From the tram pulling us up to The Getty Center (greetings in many languages over a loudspeaker) to the courtyard of the Hammer Museum (sounds of Ping-Pong balls, live banjos and students laughing in roly-poly chairs) we were aware of audience. Audience is important when communicating with people to create a museum experience. Each situation calls for text, images and humans to help visitors feel comfortable, safe and ready for new experiences. A big gold star goes to the staff at The Broad Museum, whose visitor services associates (dressed all in black with bright red lanyards around their necks) ushered us briskly through several lines. They explained some rules (“Don’t touch the art”) and texted us when it was our turn for the popular Infinity installation. They eased our stress in the crowds so we could immerse ourselves in great architecture and art. IMAGES (DESCENDING ORDER): Barbara Kruger, Untitled (Shafted) (detail) (United States, New Jersey, Newark, active New York City and Los Angeles, born 1945) Olson Visual, Inc. (United States, California, Hawthorne, founded 1954), 2008. Prints. Digital-print installation, 94 x 18 x 12 ft. (28.65 x 5.49 x 3.66 m). Gift of Carole Bayer Sager, commissioned by the Los Angeles County Museum of Art for the opening of the Broad Contemporary Art Museum Contemporary Art. Toba Khedoori, (b. 1964 Sydney, Australia), Untitled (Seats), (detail), 1996. Oil and wax on paper. Purchased with funds provided by Lenore S. Greenberg and Laura-Lee Woods. Visitor Services Associate from The Broad Museum. View from the Museums and Web 2016 conference. Wendy Hower and Rachel Goodwin at the Broad Museum near an untitled sculpture from 1993 by Robert Therrien. Getty Inspired promotional campaign floor tile cling.
All over L.A. we asked everyone we met, “What do you think about the South?” Some people just stared at us. Others said that the South is very important in this year’s election. We told people about the Nasher Museum’s upcoming exhibition, Southern Accent: Seeking the American South in Contemporary Art. And we saw many artists from that show in galleries around L.A. IMAGES (DESCENDING ORDER): Kara Walker, African’t, (detail). 1996. Cut paper on wall. 144 x 792 in. (365.76 x 2011.68 cm). Robert Rauschenberg’s décor for Minutiae (detail), 1976 after 1954 original. Oil, paper, fabric, newsprint, wood, metal, plastic, with mirror on string, on wood structure. 84 1/2 × 81 × 30 1/2 in. (214.6 × 205.7 × 77.5 cm). Walker Art Center, Minneapolis; Merce Cunningham Dance Company Collection, Gift of Jay F. Edlund, the Barnett and Annalee Newman Foundation, Agnes Gund, Russell Cowles and Josine Peters, the Hayes Fund of HRK Foundation, Dorothy Lichtenstein, MAHADH Fund of HRK Foundation, Goodale Family Foundation, Marion Stroud Swingle, David Teiger, Kathleen Fluegel, Barbara G. Pine, and the T. B. Walker Acquisition Fund, 2011. © Robert Rauschenberg Foundation. Two of Robert Colescott’s acrylic on canvas paintings at Art + Practice: Ole McWillie’s Farm, 2002, and Sleeping Beauty?, 2002. View from airplane on descent to RDU, infused with North Carolina’s blue-green light.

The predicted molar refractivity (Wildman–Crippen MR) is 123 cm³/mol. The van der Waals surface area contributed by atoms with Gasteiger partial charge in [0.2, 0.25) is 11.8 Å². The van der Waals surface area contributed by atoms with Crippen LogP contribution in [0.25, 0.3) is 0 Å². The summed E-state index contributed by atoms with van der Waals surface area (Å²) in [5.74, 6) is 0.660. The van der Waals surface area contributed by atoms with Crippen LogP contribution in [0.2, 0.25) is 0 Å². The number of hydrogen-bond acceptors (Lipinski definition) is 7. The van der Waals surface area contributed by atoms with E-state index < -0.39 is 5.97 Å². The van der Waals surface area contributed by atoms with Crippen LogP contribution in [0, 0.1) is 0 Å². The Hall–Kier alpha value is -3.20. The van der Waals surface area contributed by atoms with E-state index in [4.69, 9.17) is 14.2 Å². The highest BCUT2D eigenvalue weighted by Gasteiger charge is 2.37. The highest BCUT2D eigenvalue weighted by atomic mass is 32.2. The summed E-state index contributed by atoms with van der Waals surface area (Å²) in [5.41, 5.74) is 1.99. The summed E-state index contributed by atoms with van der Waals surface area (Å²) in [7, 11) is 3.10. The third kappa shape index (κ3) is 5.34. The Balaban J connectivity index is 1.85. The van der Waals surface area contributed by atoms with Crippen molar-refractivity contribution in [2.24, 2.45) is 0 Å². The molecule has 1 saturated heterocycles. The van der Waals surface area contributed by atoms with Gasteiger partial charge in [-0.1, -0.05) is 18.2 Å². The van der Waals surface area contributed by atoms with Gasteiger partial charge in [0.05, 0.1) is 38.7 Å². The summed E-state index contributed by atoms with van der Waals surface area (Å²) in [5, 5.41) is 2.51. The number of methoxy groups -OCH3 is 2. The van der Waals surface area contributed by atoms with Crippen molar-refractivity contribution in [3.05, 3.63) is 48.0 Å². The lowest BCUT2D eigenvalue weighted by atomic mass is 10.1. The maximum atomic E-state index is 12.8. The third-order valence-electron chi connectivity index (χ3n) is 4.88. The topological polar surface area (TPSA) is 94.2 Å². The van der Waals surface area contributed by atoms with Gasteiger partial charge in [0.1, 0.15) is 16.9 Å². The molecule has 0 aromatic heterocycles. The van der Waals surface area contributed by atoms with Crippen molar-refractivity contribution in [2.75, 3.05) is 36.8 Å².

We wish to extend special thanks to Nancy Lee, Arielle Sherman, Mitch Marr, Patrick O’Rourke and James Thompson at the Hammer Museum; Lauren Girard and Alex Capriotti at the Broad Museum; Miranda Carroll at LACMA; artist Lisa Soto; Julie Jaskol, Mikaela Poltz, Tristan Bravinder and Amy Hood at the Getty Center; Mark Allen at The Machine Project; and Sam at Art + Practice.
Photos by Wendy Hower, director of engagement and marketing, and Rachel Goodwin, graphic designer and web content manager, at the Nasher Museum. Rain Room photo by Miranda Carroll.